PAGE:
Aside note: Stereolab went "on hiatus" more than two months ago. That sucks. Of course the guys are certainly doing what's best for them, and they souldn't force themselves to keep the band up just because some lousy fans want them to and churn out half-assed albums, but... I feel sort of worried with that "hiatus". I hope they do come back, however long it takes. If they break up, it'll be a shame. Chemical Chords is one of the best records they ever released, and if they have it in them to make another album up to that standard, I want to live to hear it. Either way, Mr. Gane, Miss Sadier, rock on. You've done much, much more for music than one could reasonably demand. I'm honestly a fan of yours and of everyone who contributed to that magnificent legacy.

Saturday, 30 May 2009

Annotated Discography: Ween (part 1)

I've decided to do here a bit of what I used to do on my old reviews website. Sort of. Though I'll do it differently. Sort of. See, there are certain bands that certainly deserve to have their discography carefully "walkedthrough", for some reason. It's a completely arbitrary choice, but I'll do it anyway. So, what band do we have here? Ween? You might have heard their Push th' Little Daisies song. It's obnoxious, silly, and ear-wormingly annoying. And that's just the point. A lot of people praise Ween for their diversity, or for their originality, or for their extremely witty and clever way of parodying and deconstructing well known music styles. I praise Ween for none of those. Diversity? To the hell with diversity. I don't need to listen to 30 different genres coming from the same band -- I can just listen to different bands, you know! Besides, if they're versatile, good for them -- that's the LEAST I expect from a decent band. Originality? Hardly. Think Frank Zappa. Think os Mutantes. Parody and deconstruction? Sometimes, I wonder if they really intend to do that at all. Case in point: GodWeenSatan: The Oneness. Is it really a carefully thought-out parody of the current musical scenes, using nonsense and absurdity to reach the core of rock 'n' roll? Or were they just having fun? To boot, several of the "rocking" tracks were lifting from homemade cassette tapes they recorded and released in ultra-obscure labels and which now are only available as FLAC recordings of second-generation copies which you can find in BrownTracker. By that time, they were certainly having fun. So why wouldn't they be now? Okay, but let's slow down. Here the plan: I'll put the album on, and write down my thought as it goes. Don't expect anything real-time: I'm not that fast, and I'll occasionally stop the playback to let the thoughts sink in. Let's start.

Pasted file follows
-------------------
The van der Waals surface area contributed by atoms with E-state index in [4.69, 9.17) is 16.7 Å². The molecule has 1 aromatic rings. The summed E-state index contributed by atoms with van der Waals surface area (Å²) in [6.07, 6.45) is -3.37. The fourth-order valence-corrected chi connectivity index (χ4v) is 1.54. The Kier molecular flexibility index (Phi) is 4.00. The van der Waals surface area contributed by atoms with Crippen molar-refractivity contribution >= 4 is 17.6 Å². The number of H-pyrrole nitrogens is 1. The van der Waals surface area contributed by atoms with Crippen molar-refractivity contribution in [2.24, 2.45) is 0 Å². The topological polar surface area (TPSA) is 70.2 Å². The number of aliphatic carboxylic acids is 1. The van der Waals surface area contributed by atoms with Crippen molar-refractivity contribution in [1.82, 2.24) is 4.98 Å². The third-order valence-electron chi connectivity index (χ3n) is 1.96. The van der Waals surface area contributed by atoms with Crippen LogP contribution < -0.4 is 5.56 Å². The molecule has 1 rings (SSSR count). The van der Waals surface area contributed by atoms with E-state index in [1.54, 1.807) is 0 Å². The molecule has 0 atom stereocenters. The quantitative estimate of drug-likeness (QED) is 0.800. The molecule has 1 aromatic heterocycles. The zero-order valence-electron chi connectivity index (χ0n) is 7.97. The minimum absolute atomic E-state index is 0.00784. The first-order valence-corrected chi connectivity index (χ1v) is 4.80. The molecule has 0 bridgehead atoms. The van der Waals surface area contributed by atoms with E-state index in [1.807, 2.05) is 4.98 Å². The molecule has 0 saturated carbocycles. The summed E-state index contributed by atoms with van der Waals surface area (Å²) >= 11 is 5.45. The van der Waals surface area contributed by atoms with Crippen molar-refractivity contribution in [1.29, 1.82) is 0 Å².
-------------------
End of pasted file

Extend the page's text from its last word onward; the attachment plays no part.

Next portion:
You Fucked Up. Pounding, heavy riff rocker, with yelled vocals. Sets the tone for most of the album. It's so over-the-top, it DEFINES over-the-top. This is one of the songs that date back to the duo's homemade cassette albums. It's short. Matter of fact, it's over already, and here comes Tick. It starts "novelty" style with silly vocals and a thumpa-thumpa-thumpa rhythm before it goes into hard rock again. Guys, seriously, do you call THIS "deconstruction"? Parody? Parody of WHAT? It's just two guys having fun in the studio, because they can. So far, we can observe that their guitar playing is competent, and the riffs are GOOD. As in, ROCK OUT GOOD. Melody? None. Lyrics? Stupid. Fun? Yeah.